don’t leave home without your charger
Charging your phone in the bar is not freeC. watering hole.
When the battery runs out, customers who need to upgrade must pay the price.
Their dignity is the price.
Tired of the need to keep charging your phone
Then, once the phone is juiced, the owner will be tracked --
Bartender Russell De Leon bought a striped top hat of all colors, Cat in the hat.
Anyone who wants to charge must wear a hat as long as the phone is plugged in.
\"We won\'t bring you difficulties, but we won\'t charge if you don\'t wear a hat,\" said owner Tony tomerden . \".
\"My wife had to wear this hat.
\"When choosing whether to wear an ugly hat for a while, or not to be able to text, Snapchat or slide on Tinder all night, people always choose hats.
Embarrassment is fleeting, and it is fleeting without Instagram.
Once your phone is juiced, you can find out what you like by posting photos of yourself wearing a shame hat.
There is a clinical term for a crash that can be used to describe this uneasiness: no fear or no fearmobile-
Fear of not being able to use a smartphone.
Caglar Yildirim said: \"Nomophobes feel very anxious when the phone crashes because they tend to have a strong desire to be available at any time, stay in touch and have information at any time. PhD candidate for research on human-computer interaction at Iowa State University.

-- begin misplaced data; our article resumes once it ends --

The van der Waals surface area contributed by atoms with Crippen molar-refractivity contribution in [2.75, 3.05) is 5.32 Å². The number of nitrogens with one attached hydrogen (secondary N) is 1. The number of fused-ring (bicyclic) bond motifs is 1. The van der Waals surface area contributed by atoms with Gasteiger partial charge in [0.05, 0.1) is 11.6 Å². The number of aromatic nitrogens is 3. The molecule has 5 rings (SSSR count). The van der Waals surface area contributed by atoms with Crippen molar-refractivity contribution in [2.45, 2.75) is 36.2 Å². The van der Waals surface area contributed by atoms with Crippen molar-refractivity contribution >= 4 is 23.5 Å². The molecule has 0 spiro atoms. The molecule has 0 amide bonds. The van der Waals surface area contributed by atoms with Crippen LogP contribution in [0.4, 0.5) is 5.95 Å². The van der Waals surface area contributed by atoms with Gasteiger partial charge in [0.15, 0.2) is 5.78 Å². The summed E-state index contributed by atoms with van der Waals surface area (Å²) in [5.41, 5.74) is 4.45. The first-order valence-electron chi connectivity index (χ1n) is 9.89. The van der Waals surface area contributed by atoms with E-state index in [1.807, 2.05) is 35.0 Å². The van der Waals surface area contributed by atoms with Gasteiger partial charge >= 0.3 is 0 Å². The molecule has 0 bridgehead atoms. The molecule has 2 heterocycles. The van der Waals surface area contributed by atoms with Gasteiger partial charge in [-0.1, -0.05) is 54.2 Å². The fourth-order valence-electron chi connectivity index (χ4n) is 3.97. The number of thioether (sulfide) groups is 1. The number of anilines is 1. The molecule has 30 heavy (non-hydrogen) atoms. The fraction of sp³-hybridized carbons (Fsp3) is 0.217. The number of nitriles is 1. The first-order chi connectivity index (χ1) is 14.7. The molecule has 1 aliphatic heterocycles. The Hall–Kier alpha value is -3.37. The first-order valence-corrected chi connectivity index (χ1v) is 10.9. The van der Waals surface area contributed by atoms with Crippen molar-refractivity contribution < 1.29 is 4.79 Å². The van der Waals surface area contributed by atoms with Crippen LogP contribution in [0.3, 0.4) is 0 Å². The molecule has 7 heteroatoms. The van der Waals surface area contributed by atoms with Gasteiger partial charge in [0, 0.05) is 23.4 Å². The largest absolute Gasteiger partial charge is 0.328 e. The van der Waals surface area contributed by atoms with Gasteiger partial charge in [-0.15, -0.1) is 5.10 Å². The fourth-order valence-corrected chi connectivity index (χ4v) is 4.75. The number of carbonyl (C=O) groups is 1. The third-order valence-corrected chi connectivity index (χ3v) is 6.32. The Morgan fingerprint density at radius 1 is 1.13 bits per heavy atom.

Of course, our collective phone addiction is nothing new.
What changed was the expectations of the customer.
In short: everyone thinks that every place should be able to charge their phone every time.
Not just the restaurant: I used to have a text conversation with a friend who was suddenly silent.
When she returned to the exchange 20 minutes later, she apologized: her battery was low, so she handed the phone over to CVS pharmacist for charging.
\"People always use mobile phones, but it\'s not as part of everyday life as it is now,\" says Paul Carlson, \"Recalling an occasional request for an exit when he opened the bar and bistro Vinoteca eight years ago.
Nowadays, \"they always ask where the nearest plug is.
\"His bartender makes multiple requests every night to charge the phone behind the bar.
He often sees half in the restaurant.
Unattended, plugged into wall sockets.
That\'s why last year, when he opened the new restaurant royal, he made sure to install sockets near each table and other seats in the bar.
No problem if people need a charger
His staff just pulled one out of the charger left by other guests.
Not every restaurant is so accommodating.
Some bartenders believe that the constant demands for fees interfere with their ability to do their job.
Especially if the customer asks politely.
\"There was this attitude just now, for example, \'What do you mean, you don\'t charge this phone? \'?
Tomelden said he was referring to the guests who didn\'t believe him in the hat.
\"They were rude at the beginning --
Jo said: \"Adding a little bit of alcohol at this point can get worse --\"
Jo Valenzuela, vice president, Washington, D. C. C.
Craft Bartenders Guild
\"You should be much more polite if you want something like this.
Valenzuela always provides accommodation for guests, but sometimes in the evening he receives up to five calls --
Charge within one hour
More than the number of available chargers or sockets.
Bartenders used to keep lighters for guests who needed to smoke.